Many working parents battle with school holidays, especially the long period between Christmas and the start of the new school year. Most people receive four weeks’ leave a year, but school holidays take up about 12 weeks of the year.
The maths clearly doesn’t add up. Even if both parents take their leave at different times, they’ll still need to find alternative care arrangements for younger children. Older kids will spend days at home unsupervised.
Leaving young people at home raises questions and concerns for parents. How long can they be at home alone? How can I ensure their safety? How will they occupy their time? What if someone comes to the house? Should I let them leave the house during the day to visit a friend? How secure will the house be?
Based on our soon-to-be-published findings on young offenders and previous research into home security (particularly burglaries), the following advice may provide guidance for concerned working parents during school holidays.
Most burglars reported they are motivated by opportunity and convenience. They look for unoccupied homes with open doors and windows in daylight hours. Teach your children how to operate door locks, ensuring front and back doors stay locked. But keep keys in locked doors in case they need to exit quickly.
Most burglars avoid homes if they detect someone is present. So there is a fine line between making the house occupied, while ensuring children do not open doors to strangers. Ensure your children know your rules on letting someone in the home without your permission or answering the door to anyone they don’t know. Have a plan on how to respond to this.
It’s also worth ensuring that you:
ensure your children know how to phone triple 0 in the event of an emergency. Write down your full name, address and telephone number and keep it by the phone. Kids (and adults!) can panic in emergencies and forget basic details
write down a responsible available person’s number if you are at a job that cannot take phone calls
create a family “phone book” with each family member’s particular friends. Make sure you know the names and phone numbers of their closest mates. That way if you ever lose your child or they do not return you have a starting point to phone their friends
limit time online and install security software that allows you to monitor online activity and avoid online predators.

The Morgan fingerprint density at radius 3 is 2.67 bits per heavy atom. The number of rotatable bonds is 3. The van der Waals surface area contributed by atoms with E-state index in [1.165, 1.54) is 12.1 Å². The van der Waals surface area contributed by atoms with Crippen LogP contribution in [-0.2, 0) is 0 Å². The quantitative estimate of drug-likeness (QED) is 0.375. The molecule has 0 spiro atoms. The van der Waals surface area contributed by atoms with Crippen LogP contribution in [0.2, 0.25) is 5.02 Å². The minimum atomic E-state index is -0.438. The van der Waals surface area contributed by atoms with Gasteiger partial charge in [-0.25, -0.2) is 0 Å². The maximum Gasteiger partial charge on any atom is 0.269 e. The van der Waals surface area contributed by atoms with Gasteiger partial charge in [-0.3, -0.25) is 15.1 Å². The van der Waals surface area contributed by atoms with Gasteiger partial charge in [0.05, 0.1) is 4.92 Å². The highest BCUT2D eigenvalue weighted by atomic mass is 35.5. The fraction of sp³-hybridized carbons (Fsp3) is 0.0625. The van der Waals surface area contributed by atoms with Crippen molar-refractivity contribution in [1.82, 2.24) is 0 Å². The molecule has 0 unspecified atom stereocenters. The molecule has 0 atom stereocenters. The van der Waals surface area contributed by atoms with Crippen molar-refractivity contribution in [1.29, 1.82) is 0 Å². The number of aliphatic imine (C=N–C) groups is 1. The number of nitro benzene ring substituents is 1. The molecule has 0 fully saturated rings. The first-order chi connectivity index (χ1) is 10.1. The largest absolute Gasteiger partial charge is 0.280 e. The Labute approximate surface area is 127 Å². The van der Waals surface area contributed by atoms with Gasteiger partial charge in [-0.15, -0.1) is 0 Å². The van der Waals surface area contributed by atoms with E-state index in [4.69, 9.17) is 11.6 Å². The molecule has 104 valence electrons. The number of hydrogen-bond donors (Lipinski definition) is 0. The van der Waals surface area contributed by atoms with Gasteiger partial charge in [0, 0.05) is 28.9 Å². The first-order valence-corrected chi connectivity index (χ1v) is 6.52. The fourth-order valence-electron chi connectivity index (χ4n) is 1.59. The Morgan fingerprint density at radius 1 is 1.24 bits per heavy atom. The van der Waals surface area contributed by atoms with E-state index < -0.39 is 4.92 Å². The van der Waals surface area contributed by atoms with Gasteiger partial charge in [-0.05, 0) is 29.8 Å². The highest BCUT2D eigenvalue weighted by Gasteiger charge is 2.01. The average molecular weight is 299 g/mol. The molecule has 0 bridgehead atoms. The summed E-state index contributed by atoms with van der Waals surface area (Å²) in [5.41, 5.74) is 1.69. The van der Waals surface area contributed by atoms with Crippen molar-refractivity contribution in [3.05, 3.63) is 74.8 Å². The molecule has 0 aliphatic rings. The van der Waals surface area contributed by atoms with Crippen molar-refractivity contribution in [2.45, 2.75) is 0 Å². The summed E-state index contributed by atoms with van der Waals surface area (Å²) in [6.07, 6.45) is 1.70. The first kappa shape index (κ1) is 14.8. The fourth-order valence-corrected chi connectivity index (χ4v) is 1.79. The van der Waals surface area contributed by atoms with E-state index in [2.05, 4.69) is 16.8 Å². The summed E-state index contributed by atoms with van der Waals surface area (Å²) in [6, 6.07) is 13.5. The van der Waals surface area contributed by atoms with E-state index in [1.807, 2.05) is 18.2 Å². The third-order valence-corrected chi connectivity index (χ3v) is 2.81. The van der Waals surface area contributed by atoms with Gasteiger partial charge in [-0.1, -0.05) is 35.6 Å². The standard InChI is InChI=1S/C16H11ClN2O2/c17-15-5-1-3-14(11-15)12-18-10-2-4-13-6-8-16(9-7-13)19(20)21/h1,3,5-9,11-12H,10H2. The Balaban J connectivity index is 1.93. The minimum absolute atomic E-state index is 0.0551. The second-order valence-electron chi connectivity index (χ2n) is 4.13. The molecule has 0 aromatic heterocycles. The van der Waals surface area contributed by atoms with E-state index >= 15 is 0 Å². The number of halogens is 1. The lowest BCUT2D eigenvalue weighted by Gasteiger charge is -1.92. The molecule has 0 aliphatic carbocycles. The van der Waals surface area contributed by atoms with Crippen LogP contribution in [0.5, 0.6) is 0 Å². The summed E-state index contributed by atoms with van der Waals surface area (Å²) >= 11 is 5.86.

While most parents believe their child would never engage in antisocial behaviour, the lack of supervision, structure and boundaries during school holidays can lead some children to push boundaries or even break the law, especially when encouraged by peers.
Our interviews, soon to be released, with children who had been charged with an offence indicated they committed the burglary during daylight hours in the company of friends and for consumable items.
Very few actually “planned” their offences. Most just saw the opportunity (goods left on display, doors and windows left open) while they were roaming the streets looking for something to do. And often they were responding to dares by friends. The most common tactic to determine whether to burgle a property was simply to knock on the door to see if someone was in.
So, if your child is allowed to go out while on school holidays, here are some parameters you can consider for their safety:
agree on times they can be outside while you are not home (and limit extended periods of time)
agree on where they are allowed to go – locations that provide pseudo-supervision (such as shopping centres) are preferable to long periods of street-wandering
make sure they know not to go near people in cars who stop to talk to them (do not approach the car even if the person is speaking quietly). Explain that most adults do not ask young people for help – they usually ask other adults – so children must be wary of assisting adults when they are alone
instead of telling children never talk to strangers, tell them if they need help to look for a mother with children or go into a public place (like a shopping centre) and ask for help
notice if your child seems to have excess funds or new items in the house. Investigate further if they tell you they have been “given” or “loaned” something from a friend
notice if they seem quiet or reluctant to tell you how they have spent their day.
If you’ve allowed your child to leave the home when you’re not there, there are still things to consider when they return to an empty house:
have a lockbox for spare keys so they can re-enter the home (10% of burglars reportedly entered a home with keys left in easily detected locations)
given burglaries are often committed during daylight hours, teach children to have a quick “sweep” of doors and not to enter if something looks out of place (such as a door that is now open or a damaged fly screen)
ensure they phone you or another responsible adult when they return.
By following these tips you can help keep your child safe and out of trouble when leaving them alone during the holidays.
Authors: Natalie Gately, Criminology Courses Coordinator, Edith Cowan University